Filed under fiction | Tags: · class, depression, gender, memoir, mental illness, psychiatry, race, schizophrenia
“A collection of short stories, set among the disappeared and darkened sectors of New York City, about characters who fall prey to an increasingly bureaucratized poverty.
In 1970, at the age of twenty-five, Shulamith Firestone wrote and published The Dialectic of Sex, immediately becoming a classic of second wave feminism across the world to this very day. It was one of the few books that dared to look at how radical feminism could and should shape the future; and one whose predictions (the cybernetic revolution, for example) proved startlingly prescient of issues today.
Airless Spaces, Firestone’s work of fiction, is a collection of short stories written by Firestone as she found herself drifting from the professional career path she’d been on and into what she describes as a new “airless space.” These deadpan stories, set among the disappeared and darkened sectors of New York City, are about losers who fall prey to an increasingly bureaucratized poverty and find themselves in an out of (mental) hospitals. But what gives characters such as SCUM-Manifesto author Valerie Solanas their depth and charge, is their the small crises that trigger an awareness that they’re in trouble.”
Publisher Semiotext(e), New York, 1998
Native Agents series
ISBN 1570270821, 9781570270826
Filed under fiction | Tags: · dystopia, science fiction
“In the near future, Berlin’s real estate is being flipped in the name of “sustainability,” only to make the city even more unaffordable; artists are employed by corporations as consultants, and the weather is acting strange. When Anja and Louis are offered a rent-free home on an artificial mountain–yet another eco-friendly initiative run by a corporation–they seize the opportunity, but it isn’t long before the experimental house begins malfunctioning.
After Louis’s mother dies, Anja is convinced he has changed. At work, Louis has become obsessed with a secret project: a pill called Oval that temporarily rewires the user’s brain to be more generous. While Anja is horrified, Louis believes he has found the solution to Berlin’s income inequality. Oval is a fascinating portrait of the unbalanced relationships that shape our world, as well as a prescient warning of what the future may hold.”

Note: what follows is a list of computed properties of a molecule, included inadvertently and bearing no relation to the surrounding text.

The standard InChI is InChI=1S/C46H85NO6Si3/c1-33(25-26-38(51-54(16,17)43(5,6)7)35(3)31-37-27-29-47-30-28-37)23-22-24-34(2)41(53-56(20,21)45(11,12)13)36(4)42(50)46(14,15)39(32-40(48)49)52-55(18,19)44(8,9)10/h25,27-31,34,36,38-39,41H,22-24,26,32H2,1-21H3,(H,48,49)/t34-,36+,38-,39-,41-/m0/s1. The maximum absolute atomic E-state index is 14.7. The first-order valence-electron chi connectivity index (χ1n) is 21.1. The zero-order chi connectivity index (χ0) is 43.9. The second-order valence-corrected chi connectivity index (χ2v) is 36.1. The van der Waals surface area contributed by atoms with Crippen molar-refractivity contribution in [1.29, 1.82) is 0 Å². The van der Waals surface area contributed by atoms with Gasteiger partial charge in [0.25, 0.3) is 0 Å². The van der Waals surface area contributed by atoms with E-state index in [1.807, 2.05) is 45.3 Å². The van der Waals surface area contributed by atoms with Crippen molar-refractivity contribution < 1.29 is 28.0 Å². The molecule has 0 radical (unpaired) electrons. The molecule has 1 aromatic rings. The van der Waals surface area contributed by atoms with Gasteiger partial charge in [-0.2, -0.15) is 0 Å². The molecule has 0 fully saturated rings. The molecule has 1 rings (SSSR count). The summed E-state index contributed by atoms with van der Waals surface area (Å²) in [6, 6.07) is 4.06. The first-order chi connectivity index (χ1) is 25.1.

Publisher Soft Skull, New York, 2019
ISBN 9781593764050, 1593764057
Reviews: Katy Waldman (New Yorker, 2019), Angelica Frey (Hyperallergic, 2019), Michael Friedrich (LA Review of Books, 2019), Jason Sheehan (NPR, 2019), Yvonne C. Garrett (Brooklyn Rail, 2019), Will Preston (Full Stop, 2019), Alex Ronan (Nation, 2019), Stan Portus (C Magazine, 2020).Comment (0)
Filed under book, fiction | Tags: · auto-ethnography, criticism, gender, self, transgender
“Another genre for another gender.
What if you were trans and didn’t know it? What if there were some hole in your life and you didn’t even know it was there? What if you went through life not knowing why you only felt at home in your body at peak moments of drugs and sex? What if you expended your days avoiding an absence, a hole in being? Reverse Cowgirl is not exactly a memoir. The author doesn’t, in the end, have any answers as to who she really is or was, although maybe she figures out what she could become.
Traveling from Sydney in the 1980s to New York today, Reverse Cowgirl is a comedy of errors, chronicling the author’s failed attempts at being gay and at being straight across the shifting political and media landscapes of the late twentieth century. Finding that the established narratives of being transgender don’t seem to apply to her, Wark borrows from the genres of autofiction, fictocriticism, and new narrative to create a writing practice that can discover the form of a life outside existing accounts of trans experience: an auto-ethnography of the opacity of the self.”
Publisher Semiotext(e), South Pasadena, CA, 2020
Native Agents series
ISBN 9781635901184, 1635901189